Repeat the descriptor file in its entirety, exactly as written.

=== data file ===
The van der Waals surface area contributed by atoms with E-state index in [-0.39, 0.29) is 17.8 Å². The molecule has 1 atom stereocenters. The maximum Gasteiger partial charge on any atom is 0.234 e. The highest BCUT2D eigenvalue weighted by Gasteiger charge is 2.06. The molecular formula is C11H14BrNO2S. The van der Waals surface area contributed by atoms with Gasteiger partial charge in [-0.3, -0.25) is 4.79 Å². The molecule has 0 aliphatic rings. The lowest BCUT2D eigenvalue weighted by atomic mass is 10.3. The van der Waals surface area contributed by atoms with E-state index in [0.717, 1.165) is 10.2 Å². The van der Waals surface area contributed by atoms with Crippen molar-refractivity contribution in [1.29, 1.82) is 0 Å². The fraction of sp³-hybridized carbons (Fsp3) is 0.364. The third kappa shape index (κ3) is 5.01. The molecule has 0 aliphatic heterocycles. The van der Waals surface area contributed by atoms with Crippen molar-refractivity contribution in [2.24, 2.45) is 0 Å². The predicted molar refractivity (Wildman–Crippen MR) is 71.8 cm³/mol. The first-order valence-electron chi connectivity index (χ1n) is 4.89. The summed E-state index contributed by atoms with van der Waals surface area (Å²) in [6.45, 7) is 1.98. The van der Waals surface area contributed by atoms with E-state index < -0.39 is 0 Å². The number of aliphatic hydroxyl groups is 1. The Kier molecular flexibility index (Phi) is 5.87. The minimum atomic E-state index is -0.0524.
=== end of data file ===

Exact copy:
The van der Waals surface area contributed by atoms with E-state index in [-0.39, 0.29) is 17.8 Å². The molecule has 1 atom stereocenters. The maximum Gasteiger partial charge on any atom is 0.234 e. The highest BCUT2D eigenvalue weighted by Gasteiger charge is 2.06. The molecular formula is C11H14BrNO2S. The van der Waals surface area contributed by atoms with Gasteiger partial charge in [-0.3, -0.25) is 4.79 Å². The molecule has 0 aliphatic rings. The lowest BCUT2D eigenvalue weighted by atomic mass is 10.3. The van der Waals surface area contributed by atoms with E-state index in [0.717, 1.165) is 10.2 Å². The van der Waals surface area contributed by atoms with Crippen molar-refractivity contribution in [1.29, 1.82) is 0 Å². The fraction of sp³-hybridized carbons (Fsp3) is 0.364. The third kappa shape index (κ3) is 5.01. The molecule has 0 aliphatic heterocycles. The van der Waals surface area contributed by atoms with Crippen molar-refractivity contribution in [2.24, 2.45) is 0 Å². The predicted molar refractivity (Wildman–Crippen MR) is 71.8 cm³/mol. The first-order valence-electron chi connectivity index (χ1n) is 4.89. The summed E-state index contributed by atoms with van der Waals surface area (Å²) in [6.45, 7) is 1.98. The van der Waals surface area contributed by atoms with E-state index < -0.39 is 0 Å². The number of aliphatic hydroxyl groups is 1. The Kier molecular flexibility index (Phi) is 5.87. The minimum atomic E-state index is -0.0524.